"Modi Jeni!" she said, giving my hand a tug. I pointed to the luggage on the cold concrete floor. "No problem," she proclaimed in English as she pulled me up the stairs.
Alek's mother stood in the lighted doorway to the apartment, a mysterious silhouette. God, I hope she likes me, I prayed trying desperately to quiet the butterflies that fluttered nervously in my belly. Here I was, finally, about to meet the only person in the world that Alek was truly afraid of. This was the woman who once, when Alek was drunk, had taken a sledge hammer to the front of his car to keep him from driving. I was terrified.
My mother-in-law, I had been told was a brilliant scientist; a physicist who had been awarded a medal for her work by the Soviet government. She was also a wonderful cook, good with numbers and wise with money. Whenever I would ask Alek to tell me something about her he would start out with the same line. "She gave my birth with only one kidney."
"Yes, yes, I know. What else?"
"She is a physicist."
"Yes, yes, but what is she like?"
"Very serious. Very strict."
In my imagination she became a tall, dark, serious woman. Very bookish, with her hair pulled in a tight bun and eyes in the back of her head. But the woman who met me in the doorway of my Tbilisi home that night was short and round with loose gray hair and friendly light green-gray eyes who cried happily when she meet me and swept me, without hesitation, into a warm – and very tight - maternal embrace.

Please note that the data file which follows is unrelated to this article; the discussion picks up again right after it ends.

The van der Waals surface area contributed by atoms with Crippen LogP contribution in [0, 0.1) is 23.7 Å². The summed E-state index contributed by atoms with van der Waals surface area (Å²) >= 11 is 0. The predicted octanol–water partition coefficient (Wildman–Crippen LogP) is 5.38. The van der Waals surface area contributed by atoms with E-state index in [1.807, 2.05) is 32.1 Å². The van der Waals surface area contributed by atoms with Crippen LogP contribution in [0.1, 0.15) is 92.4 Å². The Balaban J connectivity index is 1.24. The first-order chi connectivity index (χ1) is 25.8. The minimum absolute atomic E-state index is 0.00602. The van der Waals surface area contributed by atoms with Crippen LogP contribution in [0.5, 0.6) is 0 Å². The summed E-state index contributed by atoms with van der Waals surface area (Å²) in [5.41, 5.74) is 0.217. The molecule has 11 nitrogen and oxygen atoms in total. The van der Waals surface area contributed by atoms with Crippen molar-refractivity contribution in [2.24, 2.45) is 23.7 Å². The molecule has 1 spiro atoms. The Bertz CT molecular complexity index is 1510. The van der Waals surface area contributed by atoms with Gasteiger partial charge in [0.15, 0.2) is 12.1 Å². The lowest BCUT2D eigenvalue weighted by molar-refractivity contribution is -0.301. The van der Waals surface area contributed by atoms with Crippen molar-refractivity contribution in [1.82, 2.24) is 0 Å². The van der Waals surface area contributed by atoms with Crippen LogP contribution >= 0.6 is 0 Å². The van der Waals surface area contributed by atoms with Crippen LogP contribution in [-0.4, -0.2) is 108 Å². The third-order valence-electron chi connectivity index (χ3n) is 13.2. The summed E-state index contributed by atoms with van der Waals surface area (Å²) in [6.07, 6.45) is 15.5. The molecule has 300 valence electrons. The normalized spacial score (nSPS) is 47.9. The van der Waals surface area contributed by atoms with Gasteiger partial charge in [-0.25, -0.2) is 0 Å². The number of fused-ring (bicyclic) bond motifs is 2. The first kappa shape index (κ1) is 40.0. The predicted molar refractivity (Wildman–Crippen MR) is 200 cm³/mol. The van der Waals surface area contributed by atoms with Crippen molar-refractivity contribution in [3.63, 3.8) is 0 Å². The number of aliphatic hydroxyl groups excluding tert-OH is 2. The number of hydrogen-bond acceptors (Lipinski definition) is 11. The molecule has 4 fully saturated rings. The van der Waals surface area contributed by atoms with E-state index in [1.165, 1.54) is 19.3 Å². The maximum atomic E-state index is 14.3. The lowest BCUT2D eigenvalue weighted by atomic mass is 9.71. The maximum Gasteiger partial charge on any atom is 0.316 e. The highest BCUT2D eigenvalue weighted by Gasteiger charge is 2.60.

Deyda Luiza. That is what I called my mother-in-law. It’s what everyone called her: Mother Luiza. A stout, cheery woman with an uncompromising sense of discipline and as far as I could tell only two dress; one dark blue and the other black.
Alek's father, also a physicist, was tall - like Alek - but more round and almost completely bald. His eyeglasses were thick, and heavy, and when he read he would stack another pair of glasses on top, wearing both pairs at once. Deyda Luiza referred to her husband somewhat ironically as "Didi Aleko," (Big Alek) though "Patara Aleko" (Little Alek) was clearly the bigger and stronger of the two now. I was always aware of what a bright, well-educated man my father-in-law was, it shone through even in his "monkey show," an on-going Punch and Judy routine he carried on with a large stuffed monkey. In the mornings he would shuffle about carrying a plate of chopped corn, food for the two chickens they kept on a small side porch, which he would show proudly to whomever was around and declare, "Cheeec-ken. Break-fast!"
Having traveled in Europe as a physicist, he had picked up strange and random English sentences that he would say every now and then for no apparent reason: "Shop number one!" or "Next slide, please."
I never quite figured out what to call Didi Aleko. The Georgian word for father is "Mama," and calling him "Mama" just seemed ridiculous.